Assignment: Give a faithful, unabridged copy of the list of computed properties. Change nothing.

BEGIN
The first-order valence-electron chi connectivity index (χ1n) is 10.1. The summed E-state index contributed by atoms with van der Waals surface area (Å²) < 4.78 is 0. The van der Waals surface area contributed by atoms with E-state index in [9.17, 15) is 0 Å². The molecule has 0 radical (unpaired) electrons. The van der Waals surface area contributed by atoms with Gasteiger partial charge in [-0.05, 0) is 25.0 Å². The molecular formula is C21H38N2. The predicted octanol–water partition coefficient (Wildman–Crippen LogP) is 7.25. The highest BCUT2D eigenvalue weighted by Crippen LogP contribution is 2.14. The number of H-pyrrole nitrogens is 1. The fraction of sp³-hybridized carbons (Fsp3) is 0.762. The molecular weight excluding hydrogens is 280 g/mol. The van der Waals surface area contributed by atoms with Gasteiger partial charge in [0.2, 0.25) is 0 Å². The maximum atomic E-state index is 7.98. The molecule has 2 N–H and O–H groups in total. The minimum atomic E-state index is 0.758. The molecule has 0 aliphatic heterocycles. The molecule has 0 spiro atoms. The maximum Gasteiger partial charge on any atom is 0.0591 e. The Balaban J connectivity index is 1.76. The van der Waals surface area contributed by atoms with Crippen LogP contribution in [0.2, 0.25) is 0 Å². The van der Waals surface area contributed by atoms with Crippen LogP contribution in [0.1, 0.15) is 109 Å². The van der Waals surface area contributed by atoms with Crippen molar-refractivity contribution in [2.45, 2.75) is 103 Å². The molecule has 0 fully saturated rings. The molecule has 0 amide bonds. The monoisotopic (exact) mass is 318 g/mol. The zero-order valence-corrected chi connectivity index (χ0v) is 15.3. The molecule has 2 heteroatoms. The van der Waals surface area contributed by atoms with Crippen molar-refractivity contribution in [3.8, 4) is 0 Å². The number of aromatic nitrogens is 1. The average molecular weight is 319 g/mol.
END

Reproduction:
The first-order valence-electron chi connectivity index (χ1n) is 10.1. The summed E-state index contributed by atoms with van der Waals surface area (Å²) < 4.78 is 0. The van der Waals surface area contributed by atoms with E-state index in [9.17, 15) is 0 Å². The molecule has 0 radical (unpaired) electrons. The van der Waals surface area contributed by atoms with Gasteiger partial charge in [-0.05, 0) is 25.0 Å². The molecular formula is C21H38N2. The predicted octanol–water partition coefficient (Wildman–Crippen LogP) is 7.25. The highest BCUT2D eigenvalue weighted by Crippen LogP contribution is 2.14. The number of H-pyrrole nitrogens is 1. The fraction of sp³-hybridized carbons (Fsp3) is 0.762. The molecular weight excluding hydrogens is 280 g/mol. The van der Waals surface area contributed by atoms with Gasteiger partial charge in [0.2, 0.25) is 0 Å². The maximum atomic E-state index is 7.98. The molecule has 2 N–H and O–H groups in total. The minimum atomic E-state index is 0.758. The molecule has 0 aliphatic heterocycles. The molecule has 0 spiro atoms. The maximum Gasteiger partial charge on any atom is 0.0591 e. The Balaban J connectivity index is 1.76. The van der Waals surface area contributed by atoms with Crippen LogP contribution in [0.2, 0.25) is 0 Å². The van der Waals surface area contributed by atoms with Crippen LogP contribution in [0.1, 0.15) is 109 Å². The van der Waals surface area contributed by atoms with Crippen molar-refractivity contribution in [2.45, 2.75) is 103 Å². The molecule has 0 fully saturated rings. The molecule has 0 amide bonds. The monoisotopic (exact) mass is 318 g/mol. The zero-order valence-corrected chi connectivity index (χ0v) is 15.3. The molecule has 2 heteroatoms. The van der Waals surface area contributed by atoms with Crippen molar-refractivity contribution in [3.8, 4) is 0 Å². The number of aromatic nitrogens is 1. The average molecular weight is 319 g/mol.